I have been gone for so long; how do I know He will still forgive me? I’ve done horrible things; how can I ever expect Him to accept me? There’s no way I can atone for all my sins; why would He ever take me? – Over the course of the past few weeks, mostly as a result of some of the seeds that Norm had sown, I had a number of conversations with those dying and the loved ones of those dying. Over and over, the questions of worthiness came up. As people struggled with their own impending deaths, or as their loved ones struggled with their impending deaths, I was asked various questions like the above. Fortunately for me, even those who do not count themselves as believers are familiar with this week’s Gospel reading from Luke.
The parable is known as the parable of the Prodigal Son; though I must admit different names suit this parable at different times in our relationship with God. God is always the forgiving father in this story. Sometimes, we are begrudging brothers when we see the conversions of others. And sometimes, we are simply the audience to whom this parable is told and who, like the Pharisees and scribes, like to grumble about Jesus and His teaching.
The shocking part of the parable to Jesus’ listeners would have been the fact that the father ran to greet son. Sons would sometimes request their inheritance before their father’s deaths. Given the propensity of youth not to listen to the experience of elders, we can easily imagine that the audience knew families where this story had occurred. Is it so different from those who go off to college and party their way right out that first semester or first year? Is it so different from our youth who, upon their first decent job, waste their hard-earned money on alcohol, drugs, or other useless goods?
Naturally, the son understands he has screwed up. But he is willing to work to feed himself. Granted, the job that he found was an insult both to him and his culture, but we in the midwest might be tempted to applaud him for not turning to a life of begging or crime. Eventually, as Luke tells us, he comes to himself. The son realizes that the slaves at his father’s home eat better than he is currently eating, and he determines to repent and ask his father to treat him as a slave. Certainly, from our perspective and maybe even the audience hearing the parable, the punishment seems reasonable. The son squandered everything; he deserves to be treated like a slave.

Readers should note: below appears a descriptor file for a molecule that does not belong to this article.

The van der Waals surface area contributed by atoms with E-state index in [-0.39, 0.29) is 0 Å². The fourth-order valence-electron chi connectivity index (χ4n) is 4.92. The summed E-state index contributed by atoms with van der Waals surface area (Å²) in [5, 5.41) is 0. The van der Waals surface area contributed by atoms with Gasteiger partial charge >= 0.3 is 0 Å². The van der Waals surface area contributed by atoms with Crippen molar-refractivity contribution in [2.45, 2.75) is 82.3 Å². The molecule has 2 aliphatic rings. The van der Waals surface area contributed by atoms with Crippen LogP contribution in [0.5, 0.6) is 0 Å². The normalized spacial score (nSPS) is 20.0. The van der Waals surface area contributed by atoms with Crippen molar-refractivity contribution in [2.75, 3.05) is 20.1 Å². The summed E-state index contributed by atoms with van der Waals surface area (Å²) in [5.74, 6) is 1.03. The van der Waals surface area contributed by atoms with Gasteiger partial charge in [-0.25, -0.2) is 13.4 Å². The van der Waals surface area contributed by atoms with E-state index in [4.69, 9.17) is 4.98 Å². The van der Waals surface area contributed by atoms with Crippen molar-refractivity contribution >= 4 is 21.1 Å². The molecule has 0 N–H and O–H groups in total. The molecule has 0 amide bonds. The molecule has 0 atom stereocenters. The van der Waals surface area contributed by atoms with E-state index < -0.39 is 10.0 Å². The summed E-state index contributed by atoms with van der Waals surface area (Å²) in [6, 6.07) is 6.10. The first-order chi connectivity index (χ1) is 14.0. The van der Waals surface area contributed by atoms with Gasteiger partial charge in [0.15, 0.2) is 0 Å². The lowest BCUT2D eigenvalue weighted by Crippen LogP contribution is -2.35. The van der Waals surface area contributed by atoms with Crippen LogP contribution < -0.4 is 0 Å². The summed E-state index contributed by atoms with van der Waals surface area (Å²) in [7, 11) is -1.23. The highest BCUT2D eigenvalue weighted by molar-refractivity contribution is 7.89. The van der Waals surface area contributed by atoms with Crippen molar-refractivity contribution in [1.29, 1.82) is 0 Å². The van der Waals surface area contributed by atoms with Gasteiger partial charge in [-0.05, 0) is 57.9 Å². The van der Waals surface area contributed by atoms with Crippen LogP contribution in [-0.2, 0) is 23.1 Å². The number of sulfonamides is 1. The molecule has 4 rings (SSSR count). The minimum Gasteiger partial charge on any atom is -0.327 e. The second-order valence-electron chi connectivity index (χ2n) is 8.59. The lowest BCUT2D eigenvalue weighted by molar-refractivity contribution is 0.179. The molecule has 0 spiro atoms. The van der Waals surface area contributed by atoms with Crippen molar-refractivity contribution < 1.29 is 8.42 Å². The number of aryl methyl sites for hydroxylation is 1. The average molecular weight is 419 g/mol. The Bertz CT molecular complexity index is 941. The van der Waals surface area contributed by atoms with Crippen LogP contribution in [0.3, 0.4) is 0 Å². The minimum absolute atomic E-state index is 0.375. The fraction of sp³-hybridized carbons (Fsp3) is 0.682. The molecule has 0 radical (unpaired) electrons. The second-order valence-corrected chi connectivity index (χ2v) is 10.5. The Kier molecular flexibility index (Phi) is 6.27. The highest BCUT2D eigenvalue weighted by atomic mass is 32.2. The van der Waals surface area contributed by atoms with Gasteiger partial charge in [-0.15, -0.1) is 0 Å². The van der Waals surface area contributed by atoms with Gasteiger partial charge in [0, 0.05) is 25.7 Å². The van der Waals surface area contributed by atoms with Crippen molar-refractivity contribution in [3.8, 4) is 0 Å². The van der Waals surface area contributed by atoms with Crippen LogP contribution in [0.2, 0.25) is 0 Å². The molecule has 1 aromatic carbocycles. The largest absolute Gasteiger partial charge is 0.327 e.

But when the father sees him “while he is still far off,” the father violates custom and social convention. Rather than waiting on the son to arrive and pay his respects, as the father is owed in that society, the father runs to the son and embraces him. And when the son repents, the father interrupts the son before the punishment section is repeated, and orders the slaves to bring the “best robe,” a family ring, and to prepare for a huge celebration. A son who was lost is found! A son who was dead is alive!
How can we know that God, like the forgiving father in this parable, is always willing to forgive us, to welcome us back into the family, and to celebrate? The cross of Jesus. Such was God’s love for us, such was His mercy towards us, that He sent His Son to die for us, not when we were righteous, but when we were His enemies and His prodigal sons and daughters. God knew and understood, far better than we ever will, that we cannot atone for our sins. We might try to make restitution at times, but our efforts will always fall short. Only Jesus could make atonement for our sins.
Part of our impetus to invite others to share in His eternal feast should be the discovery of that joy experienced by the Prodigal Son and ourselves. Like the son, we deserve nothing. On our own, we could ask him to make us His slave, but we would do so knowing that He could not accept sinful slaves. But before we can make that offer, before we can suggest appropriate punishment, He interrupts us with the cross of His Son. When we acknowledge that we have sinned against Him, the Father runs to us and embraces us in His loving relationship with the Son and the Holy Spirit, and, against all expectations, makes us His sons and daughters by adoption, His ambassadors, and His royal priesthood! We deserve nothing of the kind, but our Father’s mercy is as limitless as His power and His love!
How can you know that He loves you? How can you know He will accept you if you only repent? The cross. Salvation history, God tells us, pointed to that amazing Good Friday event. God’s love for us is encapsulated in that horrible and blessed day. That He can accomplish what He has promised to you for repenting is testified by the empty tomb! Not even your death or mine can keep Him from keeping His promises to us! And the image with which He describes Himself to us is of a father, forgetting all propriety and all our faults, running to embrace us in His arms of love.